Switzerland (4)73.9 Netherlands (2)79.2 Country (Ranking)Score UK (9)67.6 Country (2013 ranking)Score France (14)57.5 Sweden (5)73.4 Sweden (6)73.4 Australia (3)79.9 Singapore (7)65.9 Austria (17)52.8 Denmark (1)82.4 Finland (4)74.3 Germany / Ireland (12)62.2 Denmark saw its overall rating increase to 82.4 due to improvements across all three categories and increased its lead over both second-ranked Australia and the Netherlands, with scores of 79.9 and 79.2, respectively.The report praised the Nordic country for improving protection of benefits in cases of fraud or provider insolvency, but noted that the better score had been influenced by several minor factors including a higher savings rate.Australia, meanwhile, was congratulated on increasing the rate of the mandatory contribution to Superannuation funds from the current 9.5% to 12%.However, the Australian government last month announced that the current rate would be maintained until 2021, with the increase to 12% now occurring by 2025 rather than the initially planned 2019.The Netherlands, which saw its score increase by 0.9 points to 79.2 compared with 2013, was praised for changes to the conflicts of interest policy.Ranking of ten leading countries within Melbourne Mercer Global Pension IndexTop 10 Countries within Index Denmark (1)82.4 UK (9)67.6 Denmark has retained the only “world-class” pension system, while the Netherlands has fallen to third place behind Australia, according to the latest Melbourne Mercer Global Pension Index.New European entrants include Finland, which came fourth and claimed the highest-ever integrity rating of 91.1, while Austria and Italy ranked 17th and 19th, respectively, behind France and Poland, largely due to the each country’s pension sustainability ratings.The Index, in its sixth year and written by David Knox of the Australian Centre for Financial Studies in Melbourne, assesses pension systems on the three broad categories of adequacy, sustainability and integrity.Italy set a record for the lowest overall sustainability rating, which takes into account coverage, contribution levels, demography and government debt, with a score of 13.4 in the category, slightly behind Austria’s 18.9. Switzerland (5)73.9 The worst sustainability score to date was achieved in 2013 by Brazil, when it scored 26, a rating that this year improved marginally to 26.2The final new European entrant, Ireland, ranked joint 12th overall, the same as Germany.Ireland earned a score of 62.2, with a higher adequacy rating than neighbouring UK but ranking significantly behind on sustainability.Ranking of European countries within Melbourne Mercer Global IndexScore of European countries within Index Canada (6)69.1 Italy (19)49.6 Netherlands (3)79.2 Finland (-)74.3 Poland (15)56.4 Chile (8)68.2 It is unclear if the research was already able to take account of the recent changes to the financial assessment framework (FTK).Knox stressed the importance of communicating clearly and concisely with fund members, as the effectiveness of a system was undermined by lack of community trust.He also said the increasing importance of private provision over state pension payments meant communication would be key.“This shift means communication to members has never been more important or come under more scrutiny from members, regulators, employers, consumer groups, politicians and the media,” he said.France and Germany both saw significant increases in their overall ratings, with France’s 4 point rise to 57.5 credited to an increase in the minimum level of pension.Germany, which saw a slightly smaller score increase of 3.7, nevertheless saw its grade improve from a C to C+, as its score rose to 62.2 due to changes to the provision of annuities.Ireland was told it could increase its score by introducing a minimum level of contributions to occupational pensions, a move that would be made possible through the Irish government’s potential auto-enrolment reforms.Auto-enrolment, and the rising contribution rates, benefited the UK, which saw its score rise by 2 points to 67.6, resulting in its overtaking Singapore and remaining ninth, despite Finland’s entry into the Top 10.Poland slipped behind France to 15th after its score fell to 56.4 after declines in both its adequacy and sustainability ratings, while its integrity rating remained unchanged over 2013.The report urged Poland to maintain a “significant” role for the country’s second pillar – months after the state transferred all of the second pillar’s domestic sovereign debt to the Social Insurance Institution (ZUS) – and to allow at least part of the private savings to be drawn down as an income stream.Sweden retained its strong position in the Index, increasing its overall rating and only falling to sixth due to the addition of Finland, with Switzerland’s rating remaining constant and also falling one spot to fifth.,WebsitesWe are not responsible for the content of external sitesLink to 2014 Melbourne Mercer Global Pension Index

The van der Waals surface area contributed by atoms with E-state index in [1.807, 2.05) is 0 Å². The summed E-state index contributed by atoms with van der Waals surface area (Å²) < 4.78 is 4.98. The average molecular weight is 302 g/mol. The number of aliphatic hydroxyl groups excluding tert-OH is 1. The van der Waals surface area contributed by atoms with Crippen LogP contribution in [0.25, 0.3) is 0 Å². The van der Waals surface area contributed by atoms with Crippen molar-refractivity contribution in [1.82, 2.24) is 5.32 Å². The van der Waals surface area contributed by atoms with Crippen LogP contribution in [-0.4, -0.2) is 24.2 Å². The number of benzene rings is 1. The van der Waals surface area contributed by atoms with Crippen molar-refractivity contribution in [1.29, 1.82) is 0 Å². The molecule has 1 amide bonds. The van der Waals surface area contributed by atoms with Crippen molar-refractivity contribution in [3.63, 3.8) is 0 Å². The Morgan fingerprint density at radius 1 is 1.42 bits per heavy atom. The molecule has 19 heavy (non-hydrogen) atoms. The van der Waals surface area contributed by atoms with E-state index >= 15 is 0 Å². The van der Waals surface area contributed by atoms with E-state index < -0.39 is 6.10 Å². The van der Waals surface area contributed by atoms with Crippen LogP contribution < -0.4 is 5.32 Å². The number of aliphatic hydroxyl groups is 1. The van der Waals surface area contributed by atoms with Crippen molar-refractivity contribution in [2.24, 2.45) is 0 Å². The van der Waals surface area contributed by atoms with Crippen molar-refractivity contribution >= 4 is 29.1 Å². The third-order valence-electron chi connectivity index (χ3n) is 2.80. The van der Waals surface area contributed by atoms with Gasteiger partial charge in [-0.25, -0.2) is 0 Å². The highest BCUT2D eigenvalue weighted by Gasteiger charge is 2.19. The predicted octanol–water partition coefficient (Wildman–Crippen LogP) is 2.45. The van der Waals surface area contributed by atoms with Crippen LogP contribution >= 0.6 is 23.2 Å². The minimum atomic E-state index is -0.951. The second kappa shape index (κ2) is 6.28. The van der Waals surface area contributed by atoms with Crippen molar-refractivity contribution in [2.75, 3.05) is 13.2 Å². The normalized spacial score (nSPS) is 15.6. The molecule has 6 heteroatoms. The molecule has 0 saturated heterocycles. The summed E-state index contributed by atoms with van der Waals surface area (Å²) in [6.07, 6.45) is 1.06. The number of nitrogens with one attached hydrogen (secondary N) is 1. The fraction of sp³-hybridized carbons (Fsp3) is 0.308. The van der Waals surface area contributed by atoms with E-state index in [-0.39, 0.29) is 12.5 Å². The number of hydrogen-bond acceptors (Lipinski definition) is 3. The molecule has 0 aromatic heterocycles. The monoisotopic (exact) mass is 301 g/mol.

cricket “She bats like Virender Sehwag and is aggressive like Virat Kohli,” said Harmampreet Kaur’s sister Hemjit, summing up the family’s elation at the batter’s hurricane knock that took India to the ICC women’s World Cup final.Celebrations were on at Harmanpreet’s home in Moga in Punjab after her 171—run knock against Australia — one of the greatest ODI knocks in women’s cricket — steered India into the World Cup final with a 36—run victory.Back home in Moga, friends and well—wishers have been dropping in since last night to congratulate the family.Youngsters from the neighbourhood have been dancing to the beats of Punjabi ‘dhol’ while the family has been busy distributing sweets.“Right from her childhood, she has been playing cricket with boys. Her hunger for runs never dies and this is reflected in her strike rate,” her sister said.“Harman is always positive. On field she always behaves like Virat Kohli and is aggressive like him. However, off-field, she is quite calm and composed. Right from her early days, she treated Virender Sehwag as her batting idol and even bats like him,” she said.About her scintillating knock, Hemjit said, “had it not been a rain—shortened match, she would have scored a double ton and inflicted more misery on the opposition.”Harmanpreet’s innings yesterday even drew comparisons with Kapil Dev’s historic 175 against Zimbabwe during the 1983 World Cup campaign.“If Harman’s innings is being compared with the legendary Kapil Dev, then it is a great honour for her,” her sister said.For Harmanpreet and her sister, their father —— the 52— year—old Harmandar Singh —— has been a role model.“Her first coach has been our father. He was a good cricketer, but due to some circumstances he could not reach where he wanted to in the sport. But today he is able to realise his dream through his daughter,” she said.Harmandar Singh said that Harmanpreet has promised him that India will lift the Cup.“We are all very proud of her feat. The nation is proud of her,” he said.The cricketer’s mother Satwinder Kaur said her daughter has worked hard to achieve what she has done today.“When girls of her age would be carefree, she would sweat it out practicing for hours together. Even at home, she used to practice outside. We are proud of her,” Kaur said.Hemjit, who is an English teacher, said that their parents always supported and encouraged both the girls to achieve their goals in life.“The mindset in the society towards girls is changing and more and more parents are fully backing their daughters to achieve their goals,” Hemjit said. July 21, 2017 Published on 0 COMMENT SHARE SHARE EMAIL COMMENTS RELATED ’Kaurnage’ at Derby: Harmanpreet guides India to Grand Finale SHARE